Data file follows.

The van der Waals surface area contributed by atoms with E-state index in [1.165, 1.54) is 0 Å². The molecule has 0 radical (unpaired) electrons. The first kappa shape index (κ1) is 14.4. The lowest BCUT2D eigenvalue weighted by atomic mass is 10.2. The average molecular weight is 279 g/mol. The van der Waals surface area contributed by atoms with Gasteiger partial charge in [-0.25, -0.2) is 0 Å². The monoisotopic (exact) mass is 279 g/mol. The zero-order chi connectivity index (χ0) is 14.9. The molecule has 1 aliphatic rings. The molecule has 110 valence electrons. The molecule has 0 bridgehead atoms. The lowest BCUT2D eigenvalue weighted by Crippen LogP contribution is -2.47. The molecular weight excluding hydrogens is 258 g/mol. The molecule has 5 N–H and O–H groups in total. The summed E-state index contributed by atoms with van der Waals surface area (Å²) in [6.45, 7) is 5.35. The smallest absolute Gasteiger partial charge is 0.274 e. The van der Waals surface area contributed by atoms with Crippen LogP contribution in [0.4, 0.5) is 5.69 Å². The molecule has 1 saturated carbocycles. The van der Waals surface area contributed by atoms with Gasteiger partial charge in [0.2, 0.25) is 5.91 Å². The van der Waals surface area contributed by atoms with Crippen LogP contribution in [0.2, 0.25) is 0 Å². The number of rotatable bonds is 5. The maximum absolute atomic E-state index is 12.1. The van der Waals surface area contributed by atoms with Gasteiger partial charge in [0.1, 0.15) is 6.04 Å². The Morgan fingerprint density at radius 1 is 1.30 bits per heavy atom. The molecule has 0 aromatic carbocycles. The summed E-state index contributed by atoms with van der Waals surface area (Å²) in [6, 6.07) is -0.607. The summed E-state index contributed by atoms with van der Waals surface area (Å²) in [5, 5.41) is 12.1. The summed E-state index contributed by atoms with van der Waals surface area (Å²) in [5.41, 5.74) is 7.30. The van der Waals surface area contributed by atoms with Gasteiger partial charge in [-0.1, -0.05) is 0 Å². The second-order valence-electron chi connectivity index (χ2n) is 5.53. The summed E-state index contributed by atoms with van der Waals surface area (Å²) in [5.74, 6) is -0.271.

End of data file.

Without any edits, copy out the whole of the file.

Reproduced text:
The van der Waals surface area contributed by atoms with E-state index in [1.165, 1.54) is 0 Å². The molecule has 0 radical (unpaired) electrons. The first kappa shape index (κ1) is 14.4. The lowest BCUT2D eigenvalue weighted by atomic mass is 10.2. The average molecular weight is 279 g/mol. The van der Waals surface area contributed by atoms with Gasteiger partial charge in [-0.25, -0.2) is 0 Å². The monoisotopic (exact) mass is 279 g/mol. The zero-order chi connectivity index (χ0) is 14.9. The molecule has 1 aliphatic rings. The molecule has 110 valence electrons. The molecule has 0 bridgehead atoms. The lowest BCUT2D eigenvalue weighted by Crippen LogP contribution is -2.47. The molecular weight excluding hydrogens is 258 g/mol. The molecule has 5 N–H and O–H groups in total. The summed E-state index contributed by atoms with van der Waals surface area (Å²) in [6.45, 7) is 5.35. The smallest absolute Gasteiger partial charge is 0.274 e. The van der Waals surface area contributed by atoms with Crippen LogP contribution in [0.4, 0.5) is 5.69 Å². The molecule has 1 saturated carbocycles. The van der Waals surface area contributed by atoms with Gasteiger partial charge in [0.2, 0.25) is 5.91 Å². The van der Waals surface area contributed by atoms with Crippen LogP contribution in [0.2, 0.25) is 0 Å². The number of rotatable bonds is 5. The maximum absolute atomic E-state index is 12.1. The van der Waals surface area contributed by atoms with Gasteiger partial charge in [0.1, 0.15) is 6.04 Å². The Morgan fingerprint density at radius 1 is 1.30 bits per heavy atom. The molecule has 0 aromatic carbocycles. The summed E-state index contributed by atoms with van der Waals surface area (Å²) in [6, 6.07) is -0.607. The summed E-state index contributed by atoms with van der Waals surface area (Å²) in [5, 5.41) is 12.1. The summed E-state index contributed by atoms with van der Waals surface area (Å²) in [5.41, 5.74) is 7.30. The van der Waals surface area contributed by atoms with Gasteiger partial charge in [-0.1, -0.05) is 0 Å². The second-order valence-electron chi connectivity index (χ2n) is 5.53. The summed E-state index contributed by atoms with van der Waals surface area (Å²) in [5.74, 6) is -0.271.